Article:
After my couple of nights in Christchurch I went to pick up my car for what was going to be my first ever solo road trip. The rough plan was to stay on the East coast for a couple of nights then explore the north of the South Island, basically the area my Contiki wasn’t going. After picking up my little red suburu I arrived in Kaikoura and settled in to my lovely and homey hostel filled with guitars and even had a piano. I spent my full day here exploring the town and local coastline managing to spot a lot of seals! In the afternoon the sun came out from the clouds and I suddenly spotted the incredible mountain backdrop which had been hiding most of the day. After my time exploring here it was on to my next location which I had decided was to be Abel Tasman national park right at the top of the South Island. Some of the best bit about this time was the long drives through stunning scenery, also New Zealand is SO green!!! The greenest place I have been without a doubt, and there are indeed a hell of a lot of sheep as stereotype would suggest.








I was actually staying just south of the park in a place called Motueka, the hostel was called White Elephant for reasons I’m not too sure but was absolutely lovely and really homely feeling, the owners were an older couple who had been there around a year and lived on site and they also had a piano! Not to mention the extremely friendly black cat. This was a great base for exploring Abel Tasman national park and the pictures show you how beautiful it is. Now the beaches were golden and waters so blue, I felt like I was back on a tropical island. Also just having a car here is essential, my first day I followed tracks as far as they could go and probably drove five hours or so exploring around. Luckily my little Suburu which had already done 250,000km, made it successfully through little streams and very rugged terrain probably suited for heavy duty 4×4’s as opposed to the cheapest rental car available… Anyway as a lot of my time here I explored and hiked around to see some of the best that the area had to offer and it really did feel like an adventure!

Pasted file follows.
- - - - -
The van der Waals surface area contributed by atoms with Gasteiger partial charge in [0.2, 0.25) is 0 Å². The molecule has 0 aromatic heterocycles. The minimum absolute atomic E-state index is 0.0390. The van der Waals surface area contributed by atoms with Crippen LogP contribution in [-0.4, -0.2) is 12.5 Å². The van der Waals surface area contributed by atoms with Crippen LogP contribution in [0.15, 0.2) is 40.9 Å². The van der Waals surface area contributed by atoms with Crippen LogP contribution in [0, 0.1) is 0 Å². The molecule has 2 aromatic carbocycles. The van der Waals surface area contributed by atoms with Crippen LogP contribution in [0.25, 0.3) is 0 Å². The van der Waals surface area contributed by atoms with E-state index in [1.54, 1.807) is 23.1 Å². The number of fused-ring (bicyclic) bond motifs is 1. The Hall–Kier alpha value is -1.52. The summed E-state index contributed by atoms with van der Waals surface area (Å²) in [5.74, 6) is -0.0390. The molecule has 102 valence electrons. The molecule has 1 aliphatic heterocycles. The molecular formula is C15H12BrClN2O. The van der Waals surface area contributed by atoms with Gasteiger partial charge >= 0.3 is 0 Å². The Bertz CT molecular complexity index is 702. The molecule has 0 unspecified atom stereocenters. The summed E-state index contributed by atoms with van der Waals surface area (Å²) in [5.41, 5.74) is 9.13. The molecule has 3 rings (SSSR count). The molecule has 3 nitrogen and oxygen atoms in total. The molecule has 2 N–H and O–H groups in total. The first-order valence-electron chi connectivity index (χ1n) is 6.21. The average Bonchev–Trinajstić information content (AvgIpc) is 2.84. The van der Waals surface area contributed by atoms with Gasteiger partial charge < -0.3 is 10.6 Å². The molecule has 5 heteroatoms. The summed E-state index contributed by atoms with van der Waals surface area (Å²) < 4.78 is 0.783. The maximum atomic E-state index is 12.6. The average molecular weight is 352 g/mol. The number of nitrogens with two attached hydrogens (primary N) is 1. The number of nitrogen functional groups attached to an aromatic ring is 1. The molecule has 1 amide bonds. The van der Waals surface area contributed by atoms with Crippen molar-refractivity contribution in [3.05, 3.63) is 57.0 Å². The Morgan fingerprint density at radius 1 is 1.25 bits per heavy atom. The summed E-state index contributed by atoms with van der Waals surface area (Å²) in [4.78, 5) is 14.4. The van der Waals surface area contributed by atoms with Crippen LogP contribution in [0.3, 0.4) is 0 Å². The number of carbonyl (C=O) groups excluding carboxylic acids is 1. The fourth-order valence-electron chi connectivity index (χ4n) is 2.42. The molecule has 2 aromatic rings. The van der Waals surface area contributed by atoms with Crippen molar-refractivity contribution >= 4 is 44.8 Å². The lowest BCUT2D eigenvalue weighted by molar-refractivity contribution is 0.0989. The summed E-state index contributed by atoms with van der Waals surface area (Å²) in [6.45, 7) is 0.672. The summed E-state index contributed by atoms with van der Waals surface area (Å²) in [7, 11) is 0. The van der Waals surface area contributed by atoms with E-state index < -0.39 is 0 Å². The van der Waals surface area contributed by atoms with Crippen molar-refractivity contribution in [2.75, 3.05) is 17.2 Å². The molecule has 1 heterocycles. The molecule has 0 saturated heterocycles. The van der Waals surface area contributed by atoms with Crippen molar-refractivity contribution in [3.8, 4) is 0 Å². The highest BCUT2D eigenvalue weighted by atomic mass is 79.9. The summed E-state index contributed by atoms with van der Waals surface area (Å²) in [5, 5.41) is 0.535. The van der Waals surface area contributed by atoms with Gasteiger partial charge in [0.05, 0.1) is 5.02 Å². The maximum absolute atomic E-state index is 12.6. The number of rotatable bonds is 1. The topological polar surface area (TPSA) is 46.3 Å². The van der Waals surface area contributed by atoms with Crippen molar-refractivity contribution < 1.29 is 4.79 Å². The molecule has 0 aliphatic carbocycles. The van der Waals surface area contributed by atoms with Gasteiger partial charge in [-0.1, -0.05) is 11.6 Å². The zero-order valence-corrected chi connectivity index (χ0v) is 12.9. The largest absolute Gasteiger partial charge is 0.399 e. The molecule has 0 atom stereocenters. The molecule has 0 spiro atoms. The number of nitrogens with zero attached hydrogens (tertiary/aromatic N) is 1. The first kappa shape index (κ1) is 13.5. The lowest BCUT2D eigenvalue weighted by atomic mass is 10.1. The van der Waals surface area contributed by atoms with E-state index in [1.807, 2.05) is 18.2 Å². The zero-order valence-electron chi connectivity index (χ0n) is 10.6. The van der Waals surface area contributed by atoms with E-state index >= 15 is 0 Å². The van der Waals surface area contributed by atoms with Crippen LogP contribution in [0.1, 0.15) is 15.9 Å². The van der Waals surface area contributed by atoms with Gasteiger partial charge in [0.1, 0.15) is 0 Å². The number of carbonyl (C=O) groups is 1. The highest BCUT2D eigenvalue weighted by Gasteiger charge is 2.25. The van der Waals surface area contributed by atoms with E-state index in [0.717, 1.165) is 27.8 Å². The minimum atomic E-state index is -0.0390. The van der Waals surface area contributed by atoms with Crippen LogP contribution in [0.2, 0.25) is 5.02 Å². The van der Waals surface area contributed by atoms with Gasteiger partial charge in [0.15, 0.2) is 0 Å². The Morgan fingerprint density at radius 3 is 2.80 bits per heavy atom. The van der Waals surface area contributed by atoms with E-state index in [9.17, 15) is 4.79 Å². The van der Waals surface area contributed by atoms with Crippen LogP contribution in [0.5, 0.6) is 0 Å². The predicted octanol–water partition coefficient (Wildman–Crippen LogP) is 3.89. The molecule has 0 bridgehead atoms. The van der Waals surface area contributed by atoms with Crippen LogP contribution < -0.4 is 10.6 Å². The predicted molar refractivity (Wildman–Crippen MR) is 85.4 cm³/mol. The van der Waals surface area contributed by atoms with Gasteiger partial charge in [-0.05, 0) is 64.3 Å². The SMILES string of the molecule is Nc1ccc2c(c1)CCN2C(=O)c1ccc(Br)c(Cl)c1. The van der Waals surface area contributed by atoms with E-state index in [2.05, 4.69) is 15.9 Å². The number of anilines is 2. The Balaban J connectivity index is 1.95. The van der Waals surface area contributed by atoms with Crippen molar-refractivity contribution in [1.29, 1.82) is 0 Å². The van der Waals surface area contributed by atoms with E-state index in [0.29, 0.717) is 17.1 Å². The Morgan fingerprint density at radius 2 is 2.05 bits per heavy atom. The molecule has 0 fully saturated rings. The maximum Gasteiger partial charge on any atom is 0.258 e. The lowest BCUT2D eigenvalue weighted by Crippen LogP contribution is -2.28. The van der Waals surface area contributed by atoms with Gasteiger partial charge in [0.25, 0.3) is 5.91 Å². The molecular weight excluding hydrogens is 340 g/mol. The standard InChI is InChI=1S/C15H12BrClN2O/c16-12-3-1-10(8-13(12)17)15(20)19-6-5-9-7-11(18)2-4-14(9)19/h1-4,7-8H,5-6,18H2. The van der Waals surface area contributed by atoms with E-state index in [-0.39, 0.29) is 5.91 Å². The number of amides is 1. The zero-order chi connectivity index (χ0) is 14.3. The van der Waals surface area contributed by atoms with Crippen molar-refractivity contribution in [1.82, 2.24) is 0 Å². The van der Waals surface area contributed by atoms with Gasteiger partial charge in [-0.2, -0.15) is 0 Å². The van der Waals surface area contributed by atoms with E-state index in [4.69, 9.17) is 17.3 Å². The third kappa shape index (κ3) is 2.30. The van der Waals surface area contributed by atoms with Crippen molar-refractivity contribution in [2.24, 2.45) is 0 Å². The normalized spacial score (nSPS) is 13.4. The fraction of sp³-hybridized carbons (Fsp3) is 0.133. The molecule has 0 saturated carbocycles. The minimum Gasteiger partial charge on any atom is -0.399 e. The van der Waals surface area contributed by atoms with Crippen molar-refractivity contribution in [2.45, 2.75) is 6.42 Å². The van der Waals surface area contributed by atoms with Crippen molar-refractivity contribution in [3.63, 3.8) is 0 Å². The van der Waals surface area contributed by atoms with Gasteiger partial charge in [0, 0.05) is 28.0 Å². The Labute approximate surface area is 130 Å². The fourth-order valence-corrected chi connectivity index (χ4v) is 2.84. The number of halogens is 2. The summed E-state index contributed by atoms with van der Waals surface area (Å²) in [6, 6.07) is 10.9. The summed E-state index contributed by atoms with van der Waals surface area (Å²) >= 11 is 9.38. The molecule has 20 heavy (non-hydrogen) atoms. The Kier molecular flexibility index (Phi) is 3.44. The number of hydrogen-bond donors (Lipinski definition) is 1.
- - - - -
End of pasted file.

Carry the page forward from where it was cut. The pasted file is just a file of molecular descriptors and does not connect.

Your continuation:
After my three nights I decided to stay in Arthur’s Pass in the mountains not too far from Christchurch (where my car was to be dropped off) but far from my current location. My reason for this was it looked pretty different to where I had stayed so far and was handy for my drop off. So after a long days driving and a lot of beautiful scenery I arrived and settled in. I spent my full day here hiking the local trails and catching up on some boring life admin with laundry and such. I didn’t see too many Kea’s, the bird you can see above but luckily saw one on my way up without knowing what it was. They are as the signs suggest extremely inquisitive and not afraid of humans at all, also kind of cute! I hiked around the valleys and saw the best of what the area had to offer as you can see above.


So as my solo road trip comes to an end and after many hours on the road, probably an average of 3/4 a day I’ve actually really enjoyed it. Yes it would have been better with some company certainly but it’s amazing what some music and an audiobook or three will do to keep you from feeling too isolated. Also having a car in New Zealand is needed to explore, the freedom in going where you want when you want is great, driving along and seeing a sign post for somewhere that looks interesting so you go, or only planning your next destination based on advice from other travellers. It’s been really enjoyable and good to mix up the travelling style for a while. So tomorrow I drop off my car back in Christchurch before beginning my 16 day Contiki where I hope to bungee jump, skydive and do all sorts of crazy things! Bring it on